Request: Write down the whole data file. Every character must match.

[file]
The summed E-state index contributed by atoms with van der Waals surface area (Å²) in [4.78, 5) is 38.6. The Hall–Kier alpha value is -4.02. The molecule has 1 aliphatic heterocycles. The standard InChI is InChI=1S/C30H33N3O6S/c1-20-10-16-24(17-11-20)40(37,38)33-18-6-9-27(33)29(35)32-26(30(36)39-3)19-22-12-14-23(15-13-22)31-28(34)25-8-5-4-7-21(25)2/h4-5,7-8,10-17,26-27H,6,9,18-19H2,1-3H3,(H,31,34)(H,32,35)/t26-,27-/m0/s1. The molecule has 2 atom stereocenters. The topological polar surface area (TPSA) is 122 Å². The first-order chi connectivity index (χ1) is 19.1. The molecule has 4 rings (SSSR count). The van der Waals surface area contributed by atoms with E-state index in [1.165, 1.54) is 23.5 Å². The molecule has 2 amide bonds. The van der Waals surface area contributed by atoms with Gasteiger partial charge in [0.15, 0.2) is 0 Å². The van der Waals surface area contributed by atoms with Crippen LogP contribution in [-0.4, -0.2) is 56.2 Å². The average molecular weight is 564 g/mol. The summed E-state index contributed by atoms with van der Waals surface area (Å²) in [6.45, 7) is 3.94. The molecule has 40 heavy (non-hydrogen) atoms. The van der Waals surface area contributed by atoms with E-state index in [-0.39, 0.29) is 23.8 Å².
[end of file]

The summed E-state index contributed by atoms with van der Waals surface area (Å²) in [4.78, 5) is 38.6. The Hall–Kier alpha value is -4.02. The molecule has 1 aliphatic heterocycles. The standard InChI is InChI=1S/C30H33N3O6S/c1-20-10-16-24(17-11-20)40(37,38)33-18-6-9-27(33)29(35)32-26(30(36)39-3)19-22-12-14-23(15-13-22)31-28(34)25-8-5-4-7-21(25)2/h4-5,7-8,10-17,26-27H,6,9,18-19H2,1-3H3,(H,31,34)(H,32,35)/t26-,27-/m0/s1. The molecule has 2 atom stereocenters. The topological polar surface area (TPSA) is 122 Å². The first-order chi connectivity index (χ1) is 19.1. The molecule has 4 rings (SSSR count). The van der Waals surface area contributed by atoms with E-state index in [1.165, 1.54) is 23.5 Å². The molecule has 2 amide bonds. The van der Waals surface area contributed by atoms with Gasteiger partial charge in [0.15, 0.2) is 0 Å². The van der Waals surface area contributed by atoms with Crippen LogP contribution in [-0.4, -0.2) is 56.2 Å². The average molecular weight is 564 g/mol. The summed E-state index contributed by atoms with van der Waals surface area (Å²) in [6.45, 7) is 3.94. The molecule has 40 heavy (non-hydrogen) atoms. The van der Waals surface area contributed by atoms with E-state index in [-0.39, 0.29) is 23.8 Å².